American Indian tribes have a unique relationship with the U.S. federal government. This week, New Mexico in Focus correspondent Antonia Gonzales sits down with a Native scholar for a brief overview of tribal treaty rights, and she speaks with the Jonathan Nez, vice president of the Navajo Nation, about the significance of their 150-year-old treaty with the United States. That treaty, signed in 1868, ensured the Navajo people's return home from incarceration in Fort Sumner, N.M., to their traditional homelands hundreds of miles away.

Additionally, Gene Grant is back with the Line opinion panelists to debate campaign financing efforts in Santa Fe and Albuquerque and look at the effect of an imminent closure of an important behavioral health provider in the Taos area. They also look at the recent report of priest sex abuse in the Roman Catholic Church in Pennsylvania and the scandal’s connection to New Mexico.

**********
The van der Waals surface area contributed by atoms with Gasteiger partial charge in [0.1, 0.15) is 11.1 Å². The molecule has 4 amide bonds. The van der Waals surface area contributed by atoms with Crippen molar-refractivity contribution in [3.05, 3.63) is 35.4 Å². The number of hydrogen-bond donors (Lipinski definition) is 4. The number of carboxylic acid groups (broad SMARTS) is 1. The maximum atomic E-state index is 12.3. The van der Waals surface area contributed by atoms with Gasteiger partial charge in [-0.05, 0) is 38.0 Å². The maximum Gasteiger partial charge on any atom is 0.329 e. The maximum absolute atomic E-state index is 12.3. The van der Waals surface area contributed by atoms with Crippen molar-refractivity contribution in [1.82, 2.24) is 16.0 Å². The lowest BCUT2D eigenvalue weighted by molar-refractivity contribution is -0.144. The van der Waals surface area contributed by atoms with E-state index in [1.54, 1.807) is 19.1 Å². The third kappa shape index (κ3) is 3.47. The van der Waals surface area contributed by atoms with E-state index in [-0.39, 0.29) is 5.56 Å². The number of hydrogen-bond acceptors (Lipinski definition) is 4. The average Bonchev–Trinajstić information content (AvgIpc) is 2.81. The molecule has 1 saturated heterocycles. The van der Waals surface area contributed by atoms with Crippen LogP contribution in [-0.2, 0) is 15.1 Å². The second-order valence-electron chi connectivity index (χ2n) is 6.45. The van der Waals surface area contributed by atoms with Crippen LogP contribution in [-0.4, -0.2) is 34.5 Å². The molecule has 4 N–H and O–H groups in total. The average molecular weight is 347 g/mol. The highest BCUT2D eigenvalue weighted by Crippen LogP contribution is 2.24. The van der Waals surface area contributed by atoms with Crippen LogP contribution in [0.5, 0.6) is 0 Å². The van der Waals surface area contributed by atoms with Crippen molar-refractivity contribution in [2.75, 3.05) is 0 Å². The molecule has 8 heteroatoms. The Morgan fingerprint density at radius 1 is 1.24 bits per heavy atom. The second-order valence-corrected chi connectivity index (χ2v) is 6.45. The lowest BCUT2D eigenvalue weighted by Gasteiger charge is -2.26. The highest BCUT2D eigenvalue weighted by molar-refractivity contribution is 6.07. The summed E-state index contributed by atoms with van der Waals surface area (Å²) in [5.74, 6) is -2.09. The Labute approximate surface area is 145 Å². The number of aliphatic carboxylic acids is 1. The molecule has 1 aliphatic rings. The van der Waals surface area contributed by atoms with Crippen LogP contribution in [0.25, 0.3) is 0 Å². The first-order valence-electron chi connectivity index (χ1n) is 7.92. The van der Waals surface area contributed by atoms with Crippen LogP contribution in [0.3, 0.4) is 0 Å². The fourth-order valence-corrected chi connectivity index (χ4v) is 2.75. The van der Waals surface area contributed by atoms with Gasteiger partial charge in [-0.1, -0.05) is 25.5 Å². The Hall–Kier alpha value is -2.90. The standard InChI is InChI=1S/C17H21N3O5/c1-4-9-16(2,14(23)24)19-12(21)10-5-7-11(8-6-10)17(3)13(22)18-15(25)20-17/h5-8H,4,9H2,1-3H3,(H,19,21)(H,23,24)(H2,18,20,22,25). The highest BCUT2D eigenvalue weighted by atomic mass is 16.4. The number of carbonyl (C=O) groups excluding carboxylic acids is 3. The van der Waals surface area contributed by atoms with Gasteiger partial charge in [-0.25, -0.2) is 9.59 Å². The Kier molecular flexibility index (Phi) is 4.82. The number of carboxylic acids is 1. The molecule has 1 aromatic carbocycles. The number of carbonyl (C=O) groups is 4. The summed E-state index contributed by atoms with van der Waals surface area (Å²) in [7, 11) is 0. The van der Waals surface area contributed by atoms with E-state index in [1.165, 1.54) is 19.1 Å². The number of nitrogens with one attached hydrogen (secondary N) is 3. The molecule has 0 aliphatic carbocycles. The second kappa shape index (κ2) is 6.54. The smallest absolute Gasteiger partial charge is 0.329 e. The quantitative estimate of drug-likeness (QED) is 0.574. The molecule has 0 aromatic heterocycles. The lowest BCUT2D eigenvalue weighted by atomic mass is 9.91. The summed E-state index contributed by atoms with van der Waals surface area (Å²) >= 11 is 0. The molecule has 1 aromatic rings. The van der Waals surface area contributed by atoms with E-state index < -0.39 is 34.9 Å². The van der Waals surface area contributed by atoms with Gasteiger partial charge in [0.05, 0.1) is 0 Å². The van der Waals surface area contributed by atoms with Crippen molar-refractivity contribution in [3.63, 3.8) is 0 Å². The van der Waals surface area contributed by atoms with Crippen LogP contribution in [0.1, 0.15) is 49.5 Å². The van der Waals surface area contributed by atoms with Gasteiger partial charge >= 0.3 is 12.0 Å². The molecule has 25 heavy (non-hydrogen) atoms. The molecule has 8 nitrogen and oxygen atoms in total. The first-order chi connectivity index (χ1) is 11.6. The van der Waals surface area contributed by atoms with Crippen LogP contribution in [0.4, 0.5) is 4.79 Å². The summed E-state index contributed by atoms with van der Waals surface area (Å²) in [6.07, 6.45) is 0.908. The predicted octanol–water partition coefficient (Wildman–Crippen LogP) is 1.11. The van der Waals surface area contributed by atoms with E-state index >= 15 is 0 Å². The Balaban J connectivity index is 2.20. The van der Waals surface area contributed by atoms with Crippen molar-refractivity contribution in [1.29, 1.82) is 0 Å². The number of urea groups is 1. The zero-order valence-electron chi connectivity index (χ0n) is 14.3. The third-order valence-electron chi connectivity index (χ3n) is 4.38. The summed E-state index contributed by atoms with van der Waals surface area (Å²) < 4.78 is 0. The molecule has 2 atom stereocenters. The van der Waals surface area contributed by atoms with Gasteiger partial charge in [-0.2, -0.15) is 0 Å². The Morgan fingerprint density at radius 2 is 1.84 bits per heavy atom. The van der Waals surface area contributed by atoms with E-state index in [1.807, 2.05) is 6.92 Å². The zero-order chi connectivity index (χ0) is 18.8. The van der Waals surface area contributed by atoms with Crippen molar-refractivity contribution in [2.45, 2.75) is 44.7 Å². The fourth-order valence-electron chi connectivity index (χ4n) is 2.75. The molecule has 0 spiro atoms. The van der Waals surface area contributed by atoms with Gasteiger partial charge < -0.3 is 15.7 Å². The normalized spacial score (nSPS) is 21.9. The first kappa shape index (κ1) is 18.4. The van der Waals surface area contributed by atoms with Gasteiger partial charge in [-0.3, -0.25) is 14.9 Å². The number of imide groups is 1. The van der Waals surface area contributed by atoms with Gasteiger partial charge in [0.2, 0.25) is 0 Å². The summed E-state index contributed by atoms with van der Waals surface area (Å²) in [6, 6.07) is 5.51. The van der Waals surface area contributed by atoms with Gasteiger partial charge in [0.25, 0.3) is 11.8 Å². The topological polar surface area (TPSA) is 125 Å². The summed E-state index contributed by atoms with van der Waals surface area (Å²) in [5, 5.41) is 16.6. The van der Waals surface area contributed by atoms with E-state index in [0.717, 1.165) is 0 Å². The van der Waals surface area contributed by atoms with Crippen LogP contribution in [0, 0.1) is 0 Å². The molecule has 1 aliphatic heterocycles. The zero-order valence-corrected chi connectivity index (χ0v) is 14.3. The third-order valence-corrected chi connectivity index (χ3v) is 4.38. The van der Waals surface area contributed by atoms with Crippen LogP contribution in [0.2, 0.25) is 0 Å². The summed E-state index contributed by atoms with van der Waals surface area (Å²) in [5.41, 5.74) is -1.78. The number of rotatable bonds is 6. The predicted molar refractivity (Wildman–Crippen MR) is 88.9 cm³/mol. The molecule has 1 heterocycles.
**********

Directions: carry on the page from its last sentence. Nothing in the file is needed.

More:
Due to this week's pledge drive, New Mexico in Focus airs Friday, Aug. 24 at 7 p.m. and repeats Sunday, Aug. 26 at 3 p.m.

Studio Guests
Nick Estes, assistant professor, University of New Mexico
Jonathan Nez, Navajo Nation Vice President

Line Panelists
Jeffrey Candelaria, Konnection Now & host on KKOB
Adrian Carver, executive director, Equality New Mexico
Dan Foley, former House minority whip
Sophie Martin, attorney

Antonia Gonzales

Gene Grant

The producer of New Mexico in Focus is Sarah Gustavus with associate producer Kathy Wimmer. NM PBS Public Affairs executive producer is Kevin McDonald.

Funding for New Mexico in Focus is provided by the McCune Charitable Foundation, the Neeper Natural History Programming Fund for KNME TV, and viewers like You.

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